Also featuring: Eric Blore
Produced by: Lou Brock, Merian C. Cooper (Executive)
Choreographed by: Dave Gould, Hermes Pan (Assistant)
Words and Music by: Edward Eliscu, Gus Kahn, Vincent Youmans
Cinematographer: J. Roy Hunt
Production Company: RKO
Premiere: New York, December 21, 1933
Synopsis (from VideoHound's Golden Movie Retriever 2001): The first Astaire-Rogers musical, although they are relegated to supporting status behind Del Rio and Raymond. Still, it was enough to make them stars and a team that epitomises the height of American musical films. The slim story revolves around singer Del Rio's two suitors and receives a splendid, art deco production. Showgirls dancing on plane wings in flight provides another memorable moments. (2½ out of 4)
This movie is incredibly dated. Unlike The Gay Divorcee, for example, which has a timeless appeal, this movie includes all the cinematic tricks that moviegoers of the day found appealing and novel, thus firmly stamping the date and time of a certain era upon it.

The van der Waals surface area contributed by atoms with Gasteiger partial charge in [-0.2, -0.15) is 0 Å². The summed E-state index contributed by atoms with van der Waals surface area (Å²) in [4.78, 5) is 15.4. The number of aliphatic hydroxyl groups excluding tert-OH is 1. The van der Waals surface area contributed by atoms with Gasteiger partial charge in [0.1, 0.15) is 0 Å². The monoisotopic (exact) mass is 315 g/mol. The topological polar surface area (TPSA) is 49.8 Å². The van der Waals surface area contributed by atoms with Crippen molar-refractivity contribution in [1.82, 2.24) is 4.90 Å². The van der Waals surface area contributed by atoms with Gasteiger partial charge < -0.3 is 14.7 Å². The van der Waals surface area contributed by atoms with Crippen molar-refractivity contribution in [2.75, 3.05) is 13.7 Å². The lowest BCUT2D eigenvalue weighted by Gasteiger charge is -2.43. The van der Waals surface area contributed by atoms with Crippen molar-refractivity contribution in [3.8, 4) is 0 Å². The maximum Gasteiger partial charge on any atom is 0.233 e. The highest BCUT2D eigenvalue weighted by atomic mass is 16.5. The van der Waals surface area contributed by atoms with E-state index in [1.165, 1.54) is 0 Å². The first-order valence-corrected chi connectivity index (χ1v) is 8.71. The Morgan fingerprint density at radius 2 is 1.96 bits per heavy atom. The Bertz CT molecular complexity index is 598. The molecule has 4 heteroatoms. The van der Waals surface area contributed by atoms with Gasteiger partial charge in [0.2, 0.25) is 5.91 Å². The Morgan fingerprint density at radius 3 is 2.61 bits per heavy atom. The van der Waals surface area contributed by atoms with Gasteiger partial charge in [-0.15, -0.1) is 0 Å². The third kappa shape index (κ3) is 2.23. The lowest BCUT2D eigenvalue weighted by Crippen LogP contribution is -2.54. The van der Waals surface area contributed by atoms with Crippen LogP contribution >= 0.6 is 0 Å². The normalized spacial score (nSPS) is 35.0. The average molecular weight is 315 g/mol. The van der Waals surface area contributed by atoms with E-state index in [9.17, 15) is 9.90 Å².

To watch this movie is to realise the huge impact Fred had on musicals. Present are numerous jarring cuts in the musical numbers, ridiculously placed gimmick shots, pointless reaction shots, and they don't even let Fred and Ginger stay onscreen long enough to finish dancing. Fred firmly reined in all the excesses once he had control of his pictures.
However, the patient watcher will find two and a half numbers worth watching- "Music Makes Me" and "Carioca", plus the bit of "Flying Down To Rio" with Fred in it- plus the raciest of Fred's musicals, this having been made before the Hayes Office was confident enough to throw its weight around (Observe Ginger's dress in her rendition of "Music Makes Me". Ooh la la.) Whether that is good or bad is up to you!